So up to the land of Scotch, Haggis and Franz Ferdinand I went. Tent in hand, ready to get mucky to the sounds of the best Scotland’s major festival had to offer.
First up on the Saturday were Australia’s Cut Copy in the dance tent. Their brand of New Order synths mixed with strong club beats went down an absolute treat considering their midday slot. Set against a backdrop of nostalgic moving images they won the crowd over with ease.
Next on the agenda were The Cribs. The sunkissed sounds of last years ‘The New Fellas’ I thought would be perfectly suited to the festival setting but unfortunatly they flattered to decieve today. With the wind blowing the sound all over place, the band plodded on with songs that could of been festival anthems but came over like fairly limp wristed 3 minute throwaways which the Strokes could write in their sleep.
Often being sociable can bring great misery and democracy stated that me and my chums should go see Maximo Park and Placebo…I have seen Maximo Park 4 times now, each time desperatly trying to find that glimmer of quality that has endeared them so much to so many people since the release of their debut album ‘A Certain Trigger’ and being always left wanting. They are just another in a long line of angular punk bands who pander to their influences without offering anything new or interesting. It’s remarkable that Placebo can still command a spot in their parents garage let alone the main stage of a major festival. After years of annoying faux emotional goth warbling. Brian Molko and gang blasted out reams of mediocrity for what seemed like hours. Laughably bad.
Next up were hometown heroes Franz Ferdinand. At the height of their powers, not even the driving Scottish rain could dampen a really classy and exciting performance from one of the best bands in the world today. Opening with ‘This Boy’, Franz belted out all the main events from their first two records to the delirious Scottish faithfull. Closing with ‘This Fire’, you get the feeling that this band can really move forward and create something unique and interesting in the years to come unlike many of their Gang Of Four aping counterparts.
Headlining the main stage were The Red Hot Chili Peppers. I’d challenge anyone to say that they havn’t enjoyed many moments in their back catalogue and I am no different. Having not heard their new double album ‘Stadium Arcadium’ I was interested in what new things they could bring to the table in the xenith of their careers. From the opening chords of ‘Can’t Stop’ All the way through the the stupendous ‘Give It Away’ The Chili Peppers delivered the goods. We were treated to a sumtuous solo perfomance of the Bee Gees classic ‘How Deep Is Your Love’ by John Frusciante midset plus all the standard Chili Peppers singles which have been all over our radios for the past two decades. Enjoyable.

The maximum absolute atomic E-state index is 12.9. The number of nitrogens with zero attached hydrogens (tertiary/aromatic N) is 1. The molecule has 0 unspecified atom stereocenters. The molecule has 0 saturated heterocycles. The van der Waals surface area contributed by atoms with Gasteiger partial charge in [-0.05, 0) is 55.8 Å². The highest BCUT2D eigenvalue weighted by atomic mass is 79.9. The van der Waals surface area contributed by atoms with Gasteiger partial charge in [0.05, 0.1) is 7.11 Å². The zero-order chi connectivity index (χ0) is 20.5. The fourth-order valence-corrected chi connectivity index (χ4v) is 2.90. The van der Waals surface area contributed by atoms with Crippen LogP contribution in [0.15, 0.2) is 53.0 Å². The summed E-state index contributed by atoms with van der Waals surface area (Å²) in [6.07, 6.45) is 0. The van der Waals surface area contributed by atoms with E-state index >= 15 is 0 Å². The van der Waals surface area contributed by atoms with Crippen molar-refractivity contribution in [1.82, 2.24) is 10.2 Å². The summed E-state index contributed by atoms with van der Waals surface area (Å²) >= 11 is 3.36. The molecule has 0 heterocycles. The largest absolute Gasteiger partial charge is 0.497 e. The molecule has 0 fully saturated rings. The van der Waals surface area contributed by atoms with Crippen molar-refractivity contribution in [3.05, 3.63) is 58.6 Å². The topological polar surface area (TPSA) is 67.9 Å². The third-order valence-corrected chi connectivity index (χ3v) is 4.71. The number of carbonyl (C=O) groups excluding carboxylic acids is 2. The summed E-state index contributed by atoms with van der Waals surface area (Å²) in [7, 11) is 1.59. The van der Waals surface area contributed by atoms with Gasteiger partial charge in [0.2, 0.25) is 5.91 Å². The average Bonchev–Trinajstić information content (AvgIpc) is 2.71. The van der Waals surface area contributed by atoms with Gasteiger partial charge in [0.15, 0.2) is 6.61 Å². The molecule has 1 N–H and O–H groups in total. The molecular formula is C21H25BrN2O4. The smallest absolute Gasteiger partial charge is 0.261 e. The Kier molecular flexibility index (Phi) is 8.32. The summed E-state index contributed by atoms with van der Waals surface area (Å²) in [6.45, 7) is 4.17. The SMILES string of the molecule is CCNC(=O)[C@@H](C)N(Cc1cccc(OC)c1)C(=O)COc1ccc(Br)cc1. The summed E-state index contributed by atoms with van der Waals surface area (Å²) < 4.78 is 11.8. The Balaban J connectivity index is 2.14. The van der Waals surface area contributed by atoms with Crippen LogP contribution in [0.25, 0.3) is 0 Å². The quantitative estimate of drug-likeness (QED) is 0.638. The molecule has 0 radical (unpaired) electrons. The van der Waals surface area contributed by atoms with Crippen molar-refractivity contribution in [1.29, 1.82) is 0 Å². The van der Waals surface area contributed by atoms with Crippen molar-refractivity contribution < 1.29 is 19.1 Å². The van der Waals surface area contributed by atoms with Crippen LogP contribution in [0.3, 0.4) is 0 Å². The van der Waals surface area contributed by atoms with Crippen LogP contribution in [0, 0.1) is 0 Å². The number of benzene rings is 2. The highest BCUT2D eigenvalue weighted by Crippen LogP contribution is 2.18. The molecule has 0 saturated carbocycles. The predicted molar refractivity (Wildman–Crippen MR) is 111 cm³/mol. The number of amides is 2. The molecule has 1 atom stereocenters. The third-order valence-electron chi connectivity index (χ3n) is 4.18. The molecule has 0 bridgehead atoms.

The atmosphere of a festival can be made or broken by the weather and luckily the sun was in the sky for the revellers on sunday. The Pet Sounds arena brought kooky Russian born Regina Spektor to the stage. Her songs were simple and enigmatic with enough hooks and originality to secure one of the most rewarding perfomances of the weekend. Following Regina Spektor were indie darlings Animal Collective. The band were heavier and louder than I had expected, with the distortion cranked up and about half their set fairly punishing (to my delicate ears) noise breaks. The catchier songs from their back catalogue were absent and I found their set quite difficult to get to grips with especially when hungover at 3pm.
Lily Allen has been cultivating a tidal wave of hype from all areas of the British music press. The tabloids, broadsheets and NME cannot get enough of her and with her current single ‘Smile’ reaching number one today I was curious to see what the fuss was all about. I was left irritated. Her ghetto princess schtick didn’t wash with me but the Scots were lapping her annoying brand of cod reggae right up. There is more than a whiff of novelty about Lily Allen but I fully expect her bubble to get bigger and then burst somewhere around October.
I was eagerly waiting next act Phoenix with bated breath. They are simply one of the most underrated bands around. All three of their albums are at such a consistently good level its a wonder they are playing to a half-full tent. Kicking things off with ‘Napoleon Says’ the charismatic Frenchmen played all the prime cuts from recent long player ‘It’s Never Been Like That’ a long with bits and pieces from their excellent back catalogue. With the World Cup Final looming, Phoenix played with a ballsy gallic coolness that has made them such a reliably excellent outfit both live and on record. Allez Francais!
After catching the end of The Arctic Monkeys set we headed off to The Main Stage to see The Strokes. ‘First Impressions Of Earth’ is a vastly underappreciated album and stands far taller than disapointing sophomore effort ‘Room On Fire’ for sheer scope and ambition. Casablancas was clearly fired up about something as he ripped through set opener ‘Juicebox’ with real vigour. The new songs such as ‘Ize Of The World’ and ‘Vision Of Division’ sounded great alongside such bonafide crowd pleasers such as ‘Last Night’ and ‘Reptilia’. The Strokes really are in a class of their own and are probably at the peak of the powers. Enjoy the Strokes now, because they will surely go down as one of the all-time greats.
Watch highlights and listen to some sets over at the BBC’s dedicated T in the Park site.